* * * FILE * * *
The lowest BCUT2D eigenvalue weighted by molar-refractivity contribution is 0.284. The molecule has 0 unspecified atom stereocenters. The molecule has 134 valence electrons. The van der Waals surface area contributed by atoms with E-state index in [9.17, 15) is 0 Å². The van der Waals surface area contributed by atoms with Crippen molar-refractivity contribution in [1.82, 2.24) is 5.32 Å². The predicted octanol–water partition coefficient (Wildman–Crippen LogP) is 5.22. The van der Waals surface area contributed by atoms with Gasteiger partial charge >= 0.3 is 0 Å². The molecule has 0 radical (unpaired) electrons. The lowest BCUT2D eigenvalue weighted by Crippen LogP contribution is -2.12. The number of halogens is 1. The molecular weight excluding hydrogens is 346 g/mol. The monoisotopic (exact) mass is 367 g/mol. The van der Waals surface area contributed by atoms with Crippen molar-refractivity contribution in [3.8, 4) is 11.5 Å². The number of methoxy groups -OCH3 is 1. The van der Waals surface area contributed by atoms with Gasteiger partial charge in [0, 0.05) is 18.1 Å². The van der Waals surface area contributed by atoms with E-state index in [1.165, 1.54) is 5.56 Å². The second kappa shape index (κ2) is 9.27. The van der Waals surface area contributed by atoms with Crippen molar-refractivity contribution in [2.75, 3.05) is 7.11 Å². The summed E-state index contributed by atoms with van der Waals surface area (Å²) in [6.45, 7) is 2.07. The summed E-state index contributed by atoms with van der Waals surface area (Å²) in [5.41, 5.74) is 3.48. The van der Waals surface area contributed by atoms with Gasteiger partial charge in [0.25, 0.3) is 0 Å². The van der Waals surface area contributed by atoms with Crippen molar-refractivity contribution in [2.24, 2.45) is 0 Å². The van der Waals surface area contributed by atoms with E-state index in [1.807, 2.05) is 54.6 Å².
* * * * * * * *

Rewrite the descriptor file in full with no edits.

The lowest BCUT2D eigenvalue weighted by molar-refractivity contribution is 0.284. The molecule has 0 unspecified atom stereocenters. The molecule has 134 valence electrons. The van der Waals surface area contributed by atoms with E-state index in [9.17, 15) is 0 Å². The van der Waals surface area contributed by atoms with Crippen molar-refractivity contribution in [1.82, 2.24) is 5.32 Å². The predicted octanol–water partition coefficient (Wildman–Crippen LogP) is 5.22. The van der Waals surface area contributed by atoms with Gasteiger partial charge >= 0.3 is 0 Å². The molecule has 0 radical (unpaired) electrons. The lowest BCUT2D eigenvalue weighted by Crippen LogP contribution is -2.12. The number of halogens is 1. The molecular weight excluding hydrogens is 346 g/mol. The monoisotopic (exact) mass is 367 g/mol. The van der Waals surface area contributed by atoms with Crippen molar-refractivity contribution in [3.8, 4) is 11.5 Å². The number of methoxy groups -OCH3 is 1. The van der Waals surface area contributed by atoms with Gasteiger partial charge in [0, 0.05) is 18.1 Å². The van der Waals surface area contributed by atoms with E-state index in [1.165, 1.54) is 5.56 Å². The second kappa shape index (κ2) is 9.27. The van der Waals surface area contributed by atoms with Crippen molar-refractivity contribution in [2.75, 3.05) is 7.11 Å². The summed E-state index contributed by atoms with van der Waals surface area (Å²) in [6.45, 7) is 2.07. The summed E-state index contributed by atoms with van der Waals surface area (Å²) in [5.41, 5.74) is 3.48. The van der Waals surface area contributed by atoms with Gasteiger partial charge in [0.25, 0.3) is 0 Å². The van der Waals surface area contributed by atoms with Crippen molar-refractivity contribution in [2.24, 2.45) is 0 Å². The van der Waals surface area contributed by atoms with E-state index in [1.807, 2.05) is 54.6 Å².